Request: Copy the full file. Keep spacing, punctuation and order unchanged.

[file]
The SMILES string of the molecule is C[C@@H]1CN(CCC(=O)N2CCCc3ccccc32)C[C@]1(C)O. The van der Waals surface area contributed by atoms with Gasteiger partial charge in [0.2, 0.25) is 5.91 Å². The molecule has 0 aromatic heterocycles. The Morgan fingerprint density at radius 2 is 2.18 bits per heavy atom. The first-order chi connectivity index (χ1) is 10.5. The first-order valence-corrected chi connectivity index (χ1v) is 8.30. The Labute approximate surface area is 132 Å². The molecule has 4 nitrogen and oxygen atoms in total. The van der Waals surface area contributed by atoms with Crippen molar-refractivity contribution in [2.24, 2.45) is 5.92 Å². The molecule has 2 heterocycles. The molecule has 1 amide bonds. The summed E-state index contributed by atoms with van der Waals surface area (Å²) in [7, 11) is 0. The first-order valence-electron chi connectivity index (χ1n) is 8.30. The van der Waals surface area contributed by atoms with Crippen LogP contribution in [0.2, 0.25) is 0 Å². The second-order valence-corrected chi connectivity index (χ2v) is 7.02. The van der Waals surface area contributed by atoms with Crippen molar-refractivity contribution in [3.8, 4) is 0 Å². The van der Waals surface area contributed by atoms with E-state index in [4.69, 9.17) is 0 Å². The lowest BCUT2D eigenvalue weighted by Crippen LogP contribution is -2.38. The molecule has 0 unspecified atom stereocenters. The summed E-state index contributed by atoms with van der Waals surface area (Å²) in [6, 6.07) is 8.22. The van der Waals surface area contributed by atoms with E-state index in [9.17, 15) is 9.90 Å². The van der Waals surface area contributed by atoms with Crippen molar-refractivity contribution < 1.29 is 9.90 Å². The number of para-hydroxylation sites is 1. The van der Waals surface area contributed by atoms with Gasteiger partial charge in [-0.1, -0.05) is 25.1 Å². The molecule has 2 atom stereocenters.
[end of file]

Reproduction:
The SMILES string of the molecule is C[C@@H]1CN(CCC(=O)N2CCCc3ccccc32)C[C@]1(C)O. The van der Waals surface area contributed by atoms with Gasteiger partial charge in [0.2, 0.25) is 5.91 Å². The molecule has 0 aromatic heterocycles. The Morgan fingerprint density at radius 2 is 2.18 bits per heavy atom. The first-order chi connectivity index (χ1) is 10.5. The first-order valence-corrected chi connectivity index (χ1v) is 8.30. The Labute approximate surface area is 132 Å². The molecule has 4 nitrogen and oxygen atoms in total. The van der Waals surface area contributed by atoms with Crippen molar-refractivity contribution in [2.24, 2.45) is 5.92 Å². The molecule has 2 heterocycles. The molecule has 1 amide bonds. The summed E-state index contributed by atoms with van der Waals surface area (Å²) in [7, 11) is 0. The first-order valence-electron chi connectivity index (χ1n) is 8.30. The van der Waals surface area contributed by atoms with Crippen LogP contribution in [0.2, 0.25) is 0 Å². The second-order valence-corrected chi connectivity index (χ2v) is 7.02. The van der Waals surface area contributed by atoms with Crippen molar-refractivity contribution in [3.8, 4) is 0 Å². The van der Waals surface area contributed by atoms with E-state index in [4.69, 9.17) is 0 Å². The lowest BCUT2D eigenvalue weighted by Crippen LogP contribution is -2.38. The molecule has 0 unspecified atom stereocenters. The summed E-state index contributed by atoms with van der Waals surface area (Å²) in [6, 6.07) is 8.22. The van der Waals surface area contributed by atoms with E-state index in [9.17, 15) is 9.90 Å². The van der Waals surface area contributed by atoms with Crippen molar-refractivity contribution < 1.29 is 9.90 Å². The number of para-hydroxylation sites is 1. The van der Waals surface area contributed by atoms with Gasteiger partial charge in [-0.1, -0.05) is 25.1 Å². The molecule has 2 atom stereocenters.